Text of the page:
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So Many Greats


Has any other major Broadway composer written so many great shows and so few shows?

Let’s have a look at the shows, shall we?

Lenny, as his compatriots called him, hit Broadway with a huge hit, On the Town. Bernstein himself was thrilled with the show’s reception writing, “the reviews are fantastic raves…it’s thrilling!”

The legendary producer/director/author George Abbott wrote the composer, “please don’t let yourself be distressed by minor criticism from some of your pals. It is a wonderful score.” Then Abbot himself gave Lenny a bit of minor criticism about the score, “—a bit to profligate perhaps, too many fresh melodies thrown in where developments of existing ones would have done.”

Following the success of On the Town, book writer–lyricists Comden and Green were anxious to do another show. They got the aforementioned George Abbott on board and asked Lenny to write it. Unfortunately, he wasn’t available and so another musician definitely in the classical camp wrote the score—Morton Gould. And the result was Billion Dollar Baby, a failure.

Abbott approached Lenny in 1949 asking if he would be available to write music for another new musical, A Tree Grows in Brooklyn. Again, someone else, namely Arthur Schwartz, wrote the score and a glorious score it is.

Bernstein finally returned to the Broadway theatre in 1950 with a production of James M. Barrie’s classic, Peter Pan. Bernstein provided both music and lyrics for few charming songs and the show ran nine months and 321 performances. Marc Blitzstein worked on the production (uncredited) and served as the eyes and ears of the production while Bernstein was off on other projects. In fact, when a reprise of the song, “Who Am I?” was needed for the finale it was Blitzstein who provided the lyrics. Blitzstein wrote Lenny, “two days before the first preview, the production seems generically right (if you like Peter Pan at all), but specifically right almost nowhere.” Blitzstein summed it all up by writing, “Who knows? It will probably turn out to be the hit of the century.”

And in 1952, Bernstein and his Blitzstein considered collaborating on an opera about the life of Eva Peron. Obviously, that also did not come to pass.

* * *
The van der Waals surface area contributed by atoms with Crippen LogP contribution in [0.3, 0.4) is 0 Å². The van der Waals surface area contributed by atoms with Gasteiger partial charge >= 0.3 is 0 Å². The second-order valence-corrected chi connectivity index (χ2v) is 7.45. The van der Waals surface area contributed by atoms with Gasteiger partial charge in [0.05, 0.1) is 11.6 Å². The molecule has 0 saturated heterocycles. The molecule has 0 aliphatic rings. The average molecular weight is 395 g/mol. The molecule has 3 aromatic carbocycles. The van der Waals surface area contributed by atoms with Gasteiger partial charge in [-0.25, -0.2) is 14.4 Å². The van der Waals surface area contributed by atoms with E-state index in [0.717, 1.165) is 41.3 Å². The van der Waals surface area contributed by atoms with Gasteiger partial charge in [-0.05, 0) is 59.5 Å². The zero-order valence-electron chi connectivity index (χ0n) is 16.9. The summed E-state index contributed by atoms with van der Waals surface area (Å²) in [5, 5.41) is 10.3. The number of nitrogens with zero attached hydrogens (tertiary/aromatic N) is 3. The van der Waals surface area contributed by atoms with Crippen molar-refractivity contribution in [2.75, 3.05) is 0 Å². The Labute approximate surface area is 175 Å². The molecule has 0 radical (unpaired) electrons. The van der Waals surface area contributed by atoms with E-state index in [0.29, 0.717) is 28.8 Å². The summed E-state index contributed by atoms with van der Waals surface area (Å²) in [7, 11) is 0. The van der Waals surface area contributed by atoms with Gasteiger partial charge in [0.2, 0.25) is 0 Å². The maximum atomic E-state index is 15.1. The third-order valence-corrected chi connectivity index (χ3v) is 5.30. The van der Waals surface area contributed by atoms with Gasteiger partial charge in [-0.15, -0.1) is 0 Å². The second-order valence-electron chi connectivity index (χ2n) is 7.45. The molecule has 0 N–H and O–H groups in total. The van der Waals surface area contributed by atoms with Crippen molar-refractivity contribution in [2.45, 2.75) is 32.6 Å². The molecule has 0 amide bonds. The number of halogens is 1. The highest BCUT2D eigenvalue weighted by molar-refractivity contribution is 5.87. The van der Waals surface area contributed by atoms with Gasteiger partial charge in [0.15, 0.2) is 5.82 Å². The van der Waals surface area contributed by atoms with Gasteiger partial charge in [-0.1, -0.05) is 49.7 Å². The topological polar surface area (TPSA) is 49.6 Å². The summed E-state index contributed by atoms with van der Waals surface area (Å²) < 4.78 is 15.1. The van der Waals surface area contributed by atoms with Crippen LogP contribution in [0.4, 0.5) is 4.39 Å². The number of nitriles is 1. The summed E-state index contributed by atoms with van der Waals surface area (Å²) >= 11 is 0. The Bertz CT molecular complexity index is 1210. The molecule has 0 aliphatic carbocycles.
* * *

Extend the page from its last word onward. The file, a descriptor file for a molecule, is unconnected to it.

Comden and Green still wanted to write with Lenny and in 1950 they had proposed “a kind of modern Boheme—the girl a smart 1950 tramp and the guy a writer or musician.” That one never materialized either, but the team worked wonders again and Wonderful Town opened in February 1953 to raves.

Later that year, playwright Lillian Hellman approached Lenny about making some sort of lyric production out of Candide. Hellman herself admitted, “I think it could make a really wonderful combination of opera—prose—songs. It’s so obviously right that I wonder nobody has done it before, or have they?” And in January of 1954, Lenny decided he would write the music. But the road to Broadway was rocky. In 1954 he wrote, “We have had big lyricist trouble in Candide, and have only now this minute…made a final and utter break with Mr. LaTouche (sic). At the point of the break the show was less than half-finished.”

It took until December of 1956 for Candide to open. Dismissed at the time it has been re-tinkered with trying to make it work on stage.

Only a year later, perhaps his greatest theatrical work, West Side Story, opened on Broadway. Working with the very young, very green Stephen Sondheim was a delight especially after the horrors of Candide. Bernstein had been in touch with librettist Arthur Laurents  and Jerome Robbins beginning in the spring of 1955. Bernstein wrote about a meeting that took place with Laurents in Hollywood in August of ’55. “Had a fine long session with Arthur today, by the pool… We’re fired up again by the Romeo notion, only now we have abandoned the whole Jewish-Catholic premise as not very fresh, and have come up with what I think is going to be it: two tenn-age gangs as the warring factions, one of them newly-arrived Puerto Ricans, the other self-styled ‘Americans.’ Suddenly it all springs to life. I hear rhythms and pulses, and—most of all—I can sort of feel the form.”

West Side Story was to be Bernstein’s last success on Broadway. Along the way was a version of The Skin of Our Teeth in 1964 that never got beyond drafting stages.

Finally, Bernstein was convinced to write a musical for the country’s Bicentennial. The result, written with the peripatetic Alan Jay Lerner was 1600 Pennsylvania Avenue. Lerner was inspired by the horrors of the Watergate scandal and wrote that the piece was about “those moments when people tried to take the White House away from us.” Even that early in the conception of the piece Bernstein and Lerner didn’t see eye-to-eye. The composer responded to Lerner’s idea, “This play has nothing to do with the contemporary scene except in the minds of those who choose to see it there.” But it wasn’t just Lerner’s concept that failed the project. As Stephen Sondheim wrote, “Lenny had a bad case of important-itis.” And so did Lerner. Together as director Frank Corsaro later stated they had such a vaunted feeling about themselves they had “so high-powered their attitude was that they could do no wrong.”

And with the four-performance failure of 1600, Bernstein’s musical theatre career ended.

Of course, there were many revivals and rethinkings of his works. Even 1600’s score is celebrated. And today, as mentioned at the top of this essay, no composer has written so many great shows and so few shows.

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